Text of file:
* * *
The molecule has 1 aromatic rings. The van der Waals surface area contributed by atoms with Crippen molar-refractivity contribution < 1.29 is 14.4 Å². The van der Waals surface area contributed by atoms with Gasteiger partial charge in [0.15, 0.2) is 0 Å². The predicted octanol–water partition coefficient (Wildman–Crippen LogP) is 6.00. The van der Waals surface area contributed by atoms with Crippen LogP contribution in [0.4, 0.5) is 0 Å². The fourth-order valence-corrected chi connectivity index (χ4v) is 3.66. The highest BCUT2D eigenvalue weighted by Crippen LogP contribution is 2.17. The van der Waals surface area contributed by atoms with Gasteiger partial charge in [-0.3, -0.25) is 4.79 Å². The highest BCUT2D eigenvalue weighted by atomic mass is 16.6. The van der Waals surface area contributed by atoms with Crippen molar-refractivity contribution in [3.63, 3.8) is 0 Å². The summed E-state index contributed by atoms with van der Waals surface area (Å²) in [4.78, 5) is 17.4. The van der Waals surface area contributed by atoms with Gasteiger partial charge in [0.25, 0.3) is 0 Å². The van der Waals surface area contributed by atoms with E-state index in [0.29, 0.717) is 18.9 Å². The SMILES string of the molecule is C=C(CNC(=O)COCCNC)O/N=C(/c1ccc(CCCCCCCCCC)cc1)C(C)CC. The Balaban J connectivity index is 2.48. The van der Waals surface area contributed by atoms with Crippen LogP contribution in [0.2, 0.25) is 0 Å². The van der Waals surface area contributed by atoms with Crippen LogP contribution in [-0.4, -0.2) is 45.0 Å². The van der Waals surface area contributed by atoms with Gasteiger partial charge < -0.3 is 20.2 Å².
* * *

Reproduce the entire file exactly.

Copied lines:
The molecule has 1 aromatic rings. The van der Waals surface area contributed by atoms with Crippen molar-refractivity contribution < 1.29 is 14.4 Å². The van der Waals surface area contributed by atoms with Gasteiger partial charge in [0.15, 0.2) is 0 Å². The predicted octanol–water partition coefficient (Wildman–Crippen LogP) is 6.00. The van der Waals surface area contributed by atoms with Crippen LogP contribution in [0.4, 0.5) is 0 Å². The fourth-order valence-corrected chi connectivity index (χ4v) is 3.66. The highest BCUT2D eigenvalue weighted by Crippen LogP contribution is 2.17. The van der Waals surface area contributed by atoms with Gasteiger partial charge in [-0.3, -0.25) is 4.79 Å². The highest BCUT2D eigenvalue weighted by atomic mass is 16.6. The van der Waals surface area contributed by atoms with Crippen molar-refractivity contribution in [3.63, 3.8) is 0 Å². The summed E-state index contributed by atoms with van der Waals surface area (Å²) in [4.78, 5) is 17.4. The van der Waals surface area contributed by atoms with Gasteiger partial charge in [0.25, 0.3) is 0 Å². The van der Waals surface area contributed by atoms with E-state index in [0.29, 0.717) is 18.9 Å². The SMILES string of the molecule is C=C(CNC(=O)COCCNC)O/N=C(/c1ccc(CCCCCCCCCC)cc1)C(C)CC. The Balaban J connectivity index is 2.48. The van der Waals surface area contributed by atoms with Crippen LogP contribution in [0.2, 0.25) is 0 Å². The van der Waals surface area contributed by atoms with Crippen LogP contribution in [-0.4, -0.2) is 45.0 Å². The van der Waals surface area contributed by atoms with Gasteiger partial charge < -0.3 is 20.2 Å².